Suzie realized it could have been a lot worse and was grateful she hadn’t broken anything. She did her best to stay focused in the moment and was grateful that her day had an extra 90 minutes. She immediately thought of something else that brought her great joy and how to spend this time, which is usually spent on training. That was a no-brainer: spending time with her 11-year-old son, Liam.

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Suzie and Liam, avid movie lovers, decided to turn their beloved movie night into movie week. For the next week, they spent every night watching an uplifting movie together. Every day they carefully researched inspirational films and chose one that was mutually attractive. By the end of the week, Suzie no longer felt bad about missing her workout.

In fact, she experienced a surge in oxytocin, the cuddle hormone, while snuggling on the couch with our son while watching some great movies. And a boost of positive emotions of joy, serenity and love while laughing and connecting with Liam. And the look on Liam’s face tells us he’s experienced them too, which is great news as research suggests positive emotions shared can strengthen our closest bonds.

On many nights, these films were also natural catalysts for deep, meaningful conversations about important issues. Suzie and Liam continued to bond and continued to experience spurts of positive emotions such as inspiration and awe long after the film ended.

Strong effects when watching movies together

Research on watching movies together shows many additional positive benefits, including increased empathy, understanding, and collaboration in young children.

In one study, researchers found that parents tend to discuss the negative things in movies, such as violence. And of course it is important that they do it. However, it’s also important to discuss positive themes, like how the characters worked together to use their strengths to overcome a challenge, they say.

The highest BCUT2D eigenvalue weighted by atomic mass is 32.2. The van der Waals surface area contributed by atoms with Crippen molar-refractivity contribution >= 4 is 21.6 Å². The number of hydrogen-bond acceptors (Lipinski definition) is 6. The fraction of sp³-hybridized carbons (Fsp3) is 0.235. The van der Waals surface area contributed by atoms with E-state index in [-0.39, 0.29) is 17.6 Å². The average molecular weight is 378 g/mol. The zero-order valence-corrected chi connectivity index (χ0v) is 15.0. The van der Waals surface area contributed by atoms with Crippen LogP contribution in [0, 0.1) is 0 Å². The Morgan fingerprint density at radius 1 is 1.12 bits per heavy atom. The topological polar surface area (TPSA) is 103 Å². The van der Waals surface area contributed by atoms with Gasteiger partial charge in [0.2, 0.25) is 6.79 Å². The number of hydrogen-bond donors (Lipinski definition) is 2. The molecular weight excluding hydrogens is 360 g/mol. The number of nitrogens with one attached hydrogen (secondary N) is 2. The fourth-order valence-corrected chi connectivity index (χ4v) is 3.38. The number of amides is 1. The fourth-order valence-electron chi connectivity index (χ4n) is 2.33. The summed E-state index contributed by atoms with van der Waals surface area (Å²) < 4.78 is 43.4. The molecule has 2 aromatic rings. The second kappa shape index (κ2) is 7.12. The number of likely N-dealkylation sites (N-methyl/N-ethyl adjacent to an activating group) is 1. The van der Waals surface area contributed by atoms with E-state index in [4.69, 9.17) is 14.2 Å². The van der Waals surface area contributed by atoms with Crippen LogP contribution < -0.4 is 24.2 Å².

“When you talk about the negative while embracing the positive, it can be a very productive discussion,” says Victoria Heasley, then at Penn State College of Medicine. In fact, she and her colleagues encourage parents to actively watch and discuss films with their children, with an emphasis on both positive and negative issues. Watching movies together in this way can be a powerful way to guide children through their developmental process, they found.

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Suzie learned this firsthand from Liams and her week-long movie marathon. The positive emotions experienced continued to have an effect long after the end of the films. And Suzie has felt even closer to her son over the past week.

Who would have thought that what was initially seen as a setback would turn out to be a blessing in the long run? Suzie wouldn’t have spent that extra time bonding with her son if it hadn’t for an inevitable change in her routine.

We recommend that everyone has a feel-good habit. This can be exercise, engaging work, meditation, or time in nature. Whatever it is, it’s important to do these activities regularly.

And it’s important to have a backup plan for your well-being if, for whatever reason, you are unable to participate in your chosen activity. Having one (ideally a couple!) in your back pocket is key so you don’t have to scramble at the last minute.

Also, remember the importance of being flexible when the inevitable happens, rather than berating yourself.

Finally, don’t let an unfortunate circumstance hijack your healthy habit and happiness. Make sure you get back on track as soon as you are physically able to safely resume activity to reap the impact on well-being.